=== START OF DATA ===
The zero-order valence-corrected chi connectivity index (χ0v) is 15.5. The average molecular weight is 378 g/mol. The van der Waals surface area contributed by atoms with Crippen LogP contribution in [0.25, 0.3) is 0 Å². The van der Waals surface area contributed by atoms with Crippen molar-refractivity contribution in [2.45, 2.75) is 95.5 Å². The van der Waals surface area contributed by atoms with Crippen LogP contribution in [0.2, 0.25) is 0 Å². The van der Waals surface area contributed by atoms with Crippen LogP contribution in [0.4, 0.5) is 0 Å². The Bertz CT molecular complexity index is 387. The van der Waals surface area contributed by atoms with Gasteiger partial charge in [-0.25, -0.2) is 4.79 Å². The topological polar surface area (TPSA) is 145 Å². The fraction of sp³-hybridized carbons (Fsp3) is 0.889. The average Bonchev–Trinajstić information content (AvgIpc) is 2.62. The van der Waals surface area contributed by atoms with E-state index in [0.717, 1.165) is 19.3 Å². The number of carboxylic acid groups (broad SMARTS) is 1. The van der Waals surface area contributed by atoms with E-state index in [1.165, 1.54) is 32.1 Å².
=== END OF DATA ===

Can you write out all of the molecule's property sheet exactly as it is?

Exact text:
The zero-order valence-corrected chi connectivity index (χ0v) is 15.5. The average molecular weight is 378 g/mol. The van der Waals surface area contributed by atoms with Crippen LogP contribution in [0.25, 0.3) is 0 Å². The van der Waals surface area contributed by atoms with Crippen molar-refractivity contribution in [2.45, 2.75) is 95.5 Å². The van der Waals surface area contributed by atoms with Crippen LogP contribution in [0.2, 0.25) is 0 Å². The van der Waals surface area contributed by atoms with Crippen LogP contribution in [0.4, 0.5) is 0 Å². The Bertz CT molecular complexity index is 387. The van der Waals surface area contributed by atoms with Gasteiger partial charge in [-0.25, -0.2) is 4.79 Å². The topological polar surface area (TPSA) is 145 Å². The fraction of sp³-hybridized carbons (Fsp3) is 0.889. The average Bonchev–Trinajstić information content (AvgIpc) is 2.62. The van der Waals surface area contributed by atoms with E-state index in [0.717, 1.165) is 19.3 Å². The number of carboxylic acid groups (broad SMARTS) is 1. The van der Waals surface area contributed by atoms with E-state index in [1.165, 1.54) is 32.1 Å².